Our New Section: The Spoken Word
In our initial website update of 2008 we are pleased to launch a new section of American Diplomacy, The Spoken Word: Speeches of Special Interest. It will highlight with brief reviews and links some of the most interesting and important of the many speeches and presentations related to American diplomacy and foreign policy that appear on the Internet. Its purpose is to alert readers to this material, help them decide if they wish to listen to it or read the text, and provide convenient, one-click access. It will be analogous to our Internet Article Reviews section, which has proved to be a popular feature.
We believe that foreign affairs professionals, educators, and students, as well as serious general readers interested in these topics, should find the new section useful in making their Internet reading and research more efficient and enjoyable.
As throughout the journal, in The Spoken Word section we will endeavor to present a balanced selection of material with a variety of viewpoints.
New Section Editor
An Assistant U.S. Attorney for the Middle District of Pennsylvania since 2002, Francis was previously a Deputy Attorney General for the Commonwealth of Pennsylvania and an Assistant District Attorney for Lackawanna County, Pennsylvania. Also, he is an adjunct professor of political science at Wilkes University in Wilkes-Barre, Pennsylvania, where he has taught courses on American national security, defense, and foreign policy as well as comparative politics.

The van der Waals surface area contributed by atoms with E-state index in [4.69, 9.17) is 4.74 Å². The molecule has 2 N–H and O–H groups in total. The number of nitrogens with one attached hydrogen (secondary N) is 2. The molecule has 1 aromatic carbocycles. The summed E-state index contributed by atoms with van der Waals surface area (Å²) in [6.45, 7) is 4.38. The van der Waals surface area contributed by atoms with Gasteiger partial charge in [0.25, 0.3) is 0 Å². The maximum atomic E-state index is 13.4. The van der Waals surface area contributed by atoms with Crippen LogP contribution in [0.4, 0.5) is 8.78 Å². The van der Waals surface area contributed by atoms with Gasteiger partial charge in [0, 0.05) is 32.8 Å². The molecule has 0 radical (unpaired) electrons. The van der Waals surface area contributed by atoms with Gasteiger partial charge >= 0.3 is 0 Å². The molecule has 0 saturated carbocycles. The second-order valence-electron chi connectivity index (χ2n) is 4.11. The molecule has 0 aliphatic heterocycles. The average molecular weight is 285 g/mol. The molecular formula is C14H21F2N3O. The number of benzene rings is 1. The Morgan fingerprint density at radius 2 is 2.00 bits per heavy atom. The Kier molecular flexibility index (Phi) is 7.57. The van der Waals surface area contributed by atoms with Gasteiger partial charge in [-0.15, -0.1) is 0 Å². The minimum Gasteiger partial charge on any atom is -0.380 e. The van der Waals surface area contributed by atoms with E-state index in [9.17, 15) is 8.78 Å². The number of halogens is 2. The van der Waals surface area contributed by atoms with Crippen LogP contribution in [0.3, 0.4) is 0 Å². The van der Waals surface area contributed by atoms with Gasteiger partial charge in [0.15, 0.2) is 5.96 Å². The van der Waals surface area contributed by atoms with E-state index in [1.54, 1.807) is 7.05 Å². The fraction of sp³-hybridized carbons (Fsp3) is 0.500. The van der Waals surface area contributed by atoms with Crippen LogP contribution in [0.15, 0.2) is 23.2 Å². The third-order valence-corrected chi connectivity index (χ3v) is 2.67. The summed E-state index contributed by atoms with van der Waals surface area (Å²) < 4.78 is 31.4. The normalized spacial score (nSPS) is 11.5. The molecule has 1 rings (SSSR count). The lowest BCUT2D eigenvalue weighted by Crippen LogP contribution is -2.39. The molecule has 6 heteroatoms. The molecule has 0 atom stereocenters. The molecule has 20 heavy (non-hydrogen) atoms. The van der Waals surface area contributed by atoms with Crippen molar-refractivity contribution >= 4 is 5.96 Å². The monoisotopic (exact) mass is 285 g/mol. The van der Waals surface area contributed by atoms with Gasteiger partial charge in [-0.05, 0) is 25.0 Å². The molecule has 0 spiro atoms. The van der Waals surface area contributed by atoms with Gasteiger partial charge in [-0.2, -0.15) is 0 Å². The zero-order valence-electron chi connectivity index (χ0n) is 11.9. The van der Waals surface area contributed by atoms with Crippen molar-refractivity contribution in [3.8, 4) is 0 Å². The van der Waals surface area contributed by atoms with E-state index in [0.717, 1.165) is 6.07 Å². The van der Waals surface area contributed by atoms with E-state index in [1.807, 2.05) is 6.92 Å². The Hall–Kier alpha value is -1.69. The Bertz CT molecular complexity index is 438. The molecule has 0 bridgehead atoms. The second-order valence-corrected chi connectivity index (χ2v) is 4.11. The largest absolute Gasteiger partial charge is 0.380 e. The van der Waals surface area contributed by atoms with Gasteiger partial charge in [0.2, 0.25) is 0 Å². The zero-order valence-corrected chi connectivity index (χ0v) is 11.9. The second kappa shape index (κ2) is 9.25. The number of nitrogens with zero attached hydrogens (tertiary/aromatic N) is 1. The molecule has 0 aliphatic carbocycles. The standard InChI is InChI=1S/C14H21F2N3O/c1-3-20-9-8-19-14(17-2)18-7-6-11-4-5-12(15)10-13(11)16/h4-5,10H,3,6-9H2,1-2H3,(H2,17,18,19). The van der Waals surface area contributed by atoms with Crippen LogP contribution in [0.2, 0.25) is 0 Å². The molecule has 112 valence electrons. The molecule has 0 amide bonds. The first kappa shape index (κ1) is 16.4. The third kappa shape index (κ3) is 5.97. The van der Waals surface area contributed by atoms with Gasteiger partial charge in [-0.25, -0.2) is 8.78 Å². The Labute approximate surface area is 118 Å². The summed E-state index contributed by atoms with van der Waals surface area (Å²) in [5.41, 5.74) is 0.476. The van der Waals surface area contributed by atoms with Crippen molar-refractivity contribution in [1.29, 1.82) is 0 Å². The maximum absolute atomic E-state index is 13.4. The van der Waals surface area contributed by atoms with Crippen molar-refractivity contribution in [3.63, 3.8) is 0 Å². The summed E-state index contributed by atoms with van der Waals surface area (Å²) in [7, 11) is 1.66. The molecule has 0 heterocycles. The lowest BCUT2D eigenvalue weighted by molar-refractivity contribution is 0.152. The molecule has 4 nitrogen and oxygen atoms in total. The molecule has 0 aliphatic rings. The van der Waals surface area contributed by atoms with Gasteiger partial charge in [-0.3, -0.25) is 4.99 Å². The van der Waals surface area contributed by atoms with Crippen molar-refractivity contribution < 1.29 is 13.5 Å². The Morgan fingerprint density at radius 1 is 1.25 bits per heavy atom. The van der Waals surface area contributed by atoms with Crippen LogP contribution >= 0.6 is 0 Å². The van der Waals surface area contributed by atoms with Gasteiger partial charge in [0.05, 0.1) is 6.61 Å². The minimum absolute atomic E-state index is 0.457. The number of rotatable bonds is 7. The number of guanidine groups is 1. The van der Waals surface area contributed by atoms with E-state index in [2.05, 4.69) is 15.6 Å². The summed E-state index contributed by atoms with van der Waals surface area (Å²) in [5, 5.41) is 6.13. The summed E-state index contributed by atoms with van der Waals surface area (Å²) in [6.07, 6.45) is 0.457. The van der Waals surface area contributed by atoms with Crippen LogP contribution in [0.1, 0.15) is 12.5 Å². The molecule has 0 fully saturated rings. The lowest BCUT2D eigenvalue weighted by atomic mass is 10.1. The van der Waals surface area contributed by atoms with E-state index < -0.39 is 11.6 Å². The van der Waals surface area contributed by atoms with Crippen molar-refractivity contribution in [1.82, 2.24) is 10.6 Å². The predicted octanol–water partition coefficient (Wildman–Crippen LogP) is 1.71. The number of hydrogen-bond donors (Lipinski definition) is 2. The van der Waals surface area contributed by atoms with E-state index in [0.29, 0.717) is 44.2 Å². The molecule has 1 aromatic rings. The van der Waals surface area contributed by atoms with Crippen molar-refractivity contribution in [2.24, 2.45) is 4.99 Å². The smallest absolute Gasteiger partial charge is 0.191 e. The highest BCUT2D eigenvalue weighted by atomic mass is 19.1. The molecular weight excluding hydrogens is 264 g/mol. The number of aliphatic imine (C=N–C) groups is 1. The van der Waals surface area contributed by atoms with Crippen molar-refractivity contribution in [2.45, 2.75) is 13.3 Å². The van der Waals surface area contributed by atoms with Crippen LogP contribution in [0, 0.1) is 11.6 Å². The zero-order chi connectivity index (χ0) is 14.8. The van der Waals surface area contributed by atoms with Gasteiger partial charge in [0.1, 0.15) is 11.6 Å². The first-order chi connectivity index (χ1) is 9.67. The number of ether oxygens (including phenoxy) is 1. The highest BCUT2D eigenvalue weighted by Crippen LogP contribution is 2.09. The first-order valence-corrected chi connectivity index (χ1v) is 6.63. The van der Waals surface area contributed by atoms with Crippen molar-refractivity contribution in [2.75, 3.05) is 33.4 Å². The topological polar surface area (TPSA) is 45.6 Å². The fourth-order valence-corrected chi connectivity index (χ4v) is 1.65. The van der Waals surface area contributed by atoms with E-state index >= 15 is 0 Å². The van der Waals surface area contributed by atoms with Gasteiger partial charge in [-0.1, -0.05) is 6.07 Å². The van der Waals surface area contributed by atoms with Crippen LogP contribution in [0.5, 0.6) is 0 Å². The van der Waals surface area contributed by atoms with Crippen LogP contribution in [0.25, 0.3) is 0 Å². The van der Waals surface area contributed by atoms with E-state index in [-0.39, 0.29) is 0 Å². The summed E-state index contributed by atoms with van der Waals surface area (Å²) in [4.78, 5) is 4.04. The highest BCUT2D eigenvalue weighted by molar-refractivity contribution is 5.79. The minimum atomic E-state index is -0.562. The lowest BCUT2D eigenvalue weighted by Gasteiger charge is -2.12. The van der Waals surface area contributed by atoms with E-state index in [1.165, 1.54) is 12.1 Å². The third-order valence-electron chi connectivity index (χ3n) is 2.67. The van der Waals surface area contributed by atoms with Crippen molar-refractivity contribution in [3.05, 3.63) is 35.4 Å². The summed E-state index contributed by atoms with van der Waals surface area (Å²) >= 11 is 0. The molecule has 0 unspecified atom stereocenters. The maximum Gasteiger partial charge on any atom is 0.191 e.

Francis has written a book on Geopolitics: From the Cold War to the 21st Century, introductions to four other books on American foreign policy, and numerous articles for journals, including Strategic Review, The National Interest, National Review, Presidential Studies Quarterly, The Human Rights Review, and International Social Science Review, as well as American Diplomacy. He also served on the National Advisory Council for the Study of the Presidency, 1988-1999.
Francis is a summa cum laude graduate of the University of Scranton and a graduate of the Penn State/Dickinson School of Law. He lives in Old Forge, Pennsylvania, with his wife Mary and five children.
Reviews should be brief, usually about 300 words (500 words maximum). Normally, they should include a short summary and an assessment of why the speech is of particular interest or merit, as well as an indication of the speaker's qualifications and the occasion and forum at which the speech was delivered.